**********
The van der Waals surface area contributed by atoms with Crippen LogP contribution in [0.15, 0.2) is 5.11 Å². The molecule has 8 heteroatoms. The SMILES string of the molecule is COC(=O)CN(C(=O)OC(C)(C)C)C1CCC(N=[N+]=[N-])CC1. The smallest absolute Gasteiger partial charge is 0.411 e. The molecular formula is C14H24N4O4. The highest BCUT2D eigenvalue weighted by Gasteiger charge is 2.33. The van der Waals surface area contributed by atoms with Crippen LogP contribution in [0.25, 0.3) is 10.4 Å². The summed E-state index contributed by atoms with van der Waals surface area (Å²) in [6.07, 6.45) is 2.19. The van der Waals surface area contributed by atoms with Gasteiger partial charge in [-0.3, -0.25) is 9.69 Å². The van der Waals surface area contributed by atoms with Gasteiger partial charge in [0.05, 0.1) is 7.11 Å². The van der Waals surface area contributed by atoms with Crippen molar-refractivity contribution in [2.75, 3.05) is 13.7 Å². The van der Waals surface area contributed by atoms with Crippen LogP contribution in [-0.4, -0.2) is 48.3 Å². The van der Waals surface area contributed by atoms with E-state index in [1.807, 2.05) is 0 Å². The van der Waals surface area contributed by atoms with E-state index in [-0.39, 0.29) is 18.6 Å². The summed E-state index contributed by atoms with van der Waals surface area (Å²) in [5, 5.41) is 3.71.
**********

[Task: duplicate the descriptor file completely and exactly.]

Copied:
The van der Waals surface area contributed by atoms with Crippen LogP contribution in [0.15, 0.2) is 5.11 Å². The molecule has 8 heteroatoms. The SMILES string of the molecule is COC(=O)CN(C(=O)OC(C)(C)C)C1CCC(N=[N+]=[N-])CC1. The smallest absolute Gasteiger partial charge is 0.411 e. The molecular formula is C14H24N4O4. The highest BCUT2D eigenvalue weighted by Gasteiger charge is 2.33. The van der Waals surface area contributed by atoms with Crippen LogP contribution in [0.25, 0.3) is 10.4 Å². The summed E-state index contributed by atoms with van der Waals surface area (Å²) in [6.07, 6.45) is 2.19. The van der Waals surface area contributed by atoms with Gasteiger partial charge in [-0.3, -0.25) is 9.69 Å². The van der Waals surface area contributed by atoms with Gasteiger partial charge in [0.05, 0.1) is 7.11 Å². The van der Waals surface area contributed by atoms with Crippen molar-refractivity contribution in [2.75, 3.05) is 13.7 Å². The van der Waals surface area contributed by atoms with Crippen LogP contribution in [-0.4, -0.2) is 48.3 Å². The van der Waals surface area contributed by atoms with E-state index in [1.807, 2.05) is 0 Å². The van der Waals surface area contributed by atoms with E-state index in [-0.39, 0.29) is 18.6 Å². The summed E-state index contributed by atoms with van der Waals surface area (Å²) in [5, 5.41) is 3.71.